Human beings love watching other human beings fight, always have, always will. But in 2016, running a business that is based on human beings fighting comes with some pretty serious legal pitfalls. Hence, the NFL’s effort to legislate high-level violence out of the game. It’s understandable in terms the daunting legal future the league faces, but ludicrous in terms of maintaining the sport’s popularity. On the alcohol front, fewer people in stadiums means fewer people buying $12 beers. Fewer people watching games means fewer people watching elaborate commercials about $12 beers. In terms of gambling, we’re not really talking about Vegas/Atlantic City type stuff, but rather dollars dropped into pots of fantasy football leagues. Fantasy football has been largely overlooked by national media in terms of the NFL’s skyrocketing popularity since 2004 and as fantasy becomes less popular (or, at least, more mundane), it’s also part of the NFL’s viewership problem.
Now, onto some of the other reasons, foremost the decline of network TV as whole. Technology continues to obliterate the concept of mass audiences with targeted programming delivered directly to viewers outside the “normal” channels. This is where a HUGE chunk of the NFL’s causal audience is going.
Also, emerging sports alternatives, most notably soccer and video games are taking another chunk of audience.
Now, at the bottom of our list are the items most pundits have at the top of theirs: Poor games, lack of star power and the recent series of high-profile controversies. We think these combine to maybe comprise 10 percent of the league’s viewership decline, rather than the 90 percent the hair-trigger, short sighted national media perceives.
The NFL is constructed to achieve parity. It appears right now that parity standard is lowering to 7-9 rather than 9-7, resulting in some truly terrible games between truly terrible teams. Is it a one-year aberration? We’ll find out.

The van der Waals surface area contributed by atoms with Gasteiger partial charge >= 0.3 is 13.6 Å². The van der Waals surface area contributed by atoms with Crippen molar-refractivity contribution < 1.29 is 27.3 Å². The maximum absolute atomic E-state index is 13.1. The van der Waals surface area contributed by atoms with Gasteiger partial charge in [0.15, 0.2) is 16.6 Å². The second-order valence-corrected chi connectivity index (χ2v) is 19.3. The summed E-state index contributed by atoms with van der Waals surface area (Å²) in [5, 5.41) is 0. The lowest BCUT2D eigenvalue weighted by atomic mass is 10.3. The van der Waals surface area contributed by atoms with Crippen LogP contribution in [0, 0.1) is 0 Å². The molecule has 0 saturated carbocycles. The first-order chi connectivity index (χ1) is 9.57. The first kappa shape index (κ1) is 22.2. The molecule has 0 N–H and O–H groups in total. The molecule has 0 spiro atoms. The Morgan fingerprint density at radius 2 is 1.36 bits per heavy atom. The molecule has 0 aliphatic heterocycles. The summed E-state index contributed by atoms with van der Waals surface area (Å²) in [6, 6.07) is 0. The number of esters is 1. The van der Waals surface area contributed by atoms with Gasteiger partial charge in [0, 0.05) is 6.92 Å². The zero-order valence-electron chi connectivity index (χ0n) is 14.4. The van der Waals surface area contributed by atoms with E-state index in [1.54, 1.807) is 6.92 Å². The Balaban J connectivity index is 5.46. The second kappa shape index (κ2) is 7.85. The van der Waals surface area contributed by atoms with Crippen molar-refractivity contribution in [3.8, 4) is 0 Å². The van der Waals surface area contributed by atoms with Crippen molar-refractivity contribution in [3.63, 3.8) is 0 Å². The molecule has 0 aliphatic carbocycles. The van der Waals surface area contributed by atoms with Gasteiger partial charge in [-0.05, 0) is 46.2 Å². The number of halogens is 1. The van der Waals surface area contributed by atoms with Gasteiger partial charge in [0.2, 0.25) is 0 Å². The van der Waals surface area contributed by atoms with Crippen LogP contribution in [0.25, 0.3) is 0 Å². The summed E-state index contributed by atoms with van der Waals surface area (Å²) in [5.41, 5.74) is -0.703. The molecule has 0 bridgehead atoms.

Said parity and injuries are having a secondary effect. This is a league that is perceived as having not nearly as many stars as in the past. Peyton Manning’s retirement also helped fuel our perceptions on this.
With fewer stars, the dreadfully intrusive officiating — something that’s gotten much, much worse under Dean Blandino’s oversight — is much more noticeable.
Finally, while the controversy du jour might feed web clicks it does not have that kind of immediate impact on the NFL’s ratings. People are creatures of habit and just do not largely stop watching football because one thing ticked them off, be it Colin Kapernick, Ray Rice, Roger Goodell or the obscenely bad officiating.
Nope, what’s ailing football is a series of social and technological changes larger than any National Anthem protest and not nearly as likely to go away any time soon as Mr. Kapernick.
+ How much time this week was wasted on sports talk radio and TV discussing whether Ben Roethlisberger should play this weekend against the hated Ravens? Answer: All of it. If #7 is cleared medically by team doctors, he should play. If he is not, he should not. No discussion needed.
+ We got a chuckle earlier this week out of a breathless ESPN alert that Mike Tomlin had “hinted” Roethlisberger would play this week. Mike Tomlin does not hint. He precisely chooses his words and makes sure they mean as close to absolutely nothing as they can. “We’ll let his participation in practice be our guide” is not a hint.
+ Ladarius Green is another name in the “Will He or Won’t He?” category. Normally, we’d think someone coming back after a one-year absence from the field wouldn’t be much of a factor, but tight ends are a little bit different animal because of their red zone value. If and when Green gets on the field, don’t rule Green out for a big catch right away. If it’s this week, Pittsburgh would have to activate Green from the PUP list by 4 p.m. Saturday.
The pick: We noted above the Steelers must exploit Ravens’ rookie LT Alex Lewis. Of course, the Ravens will be trying to exploit a rookie of their own, one Artie Burns, set to make his first NFL start and see more snaps because of a nagging injury for William Gay. Of course, the player most likely to exploit Burns is that fine wideout Mike Wallace. The Steelers, of course, have never regretted letting Wallace go, but that will likely change (for a little while) on Sunday…. Ravens 24-16.
Last week: We love being right, just not about the Patriots. That said, the double thumbs up from the Hoodie two weeks ago leaves us at 4-3 straight up and more than respectable 5-2 against the spread.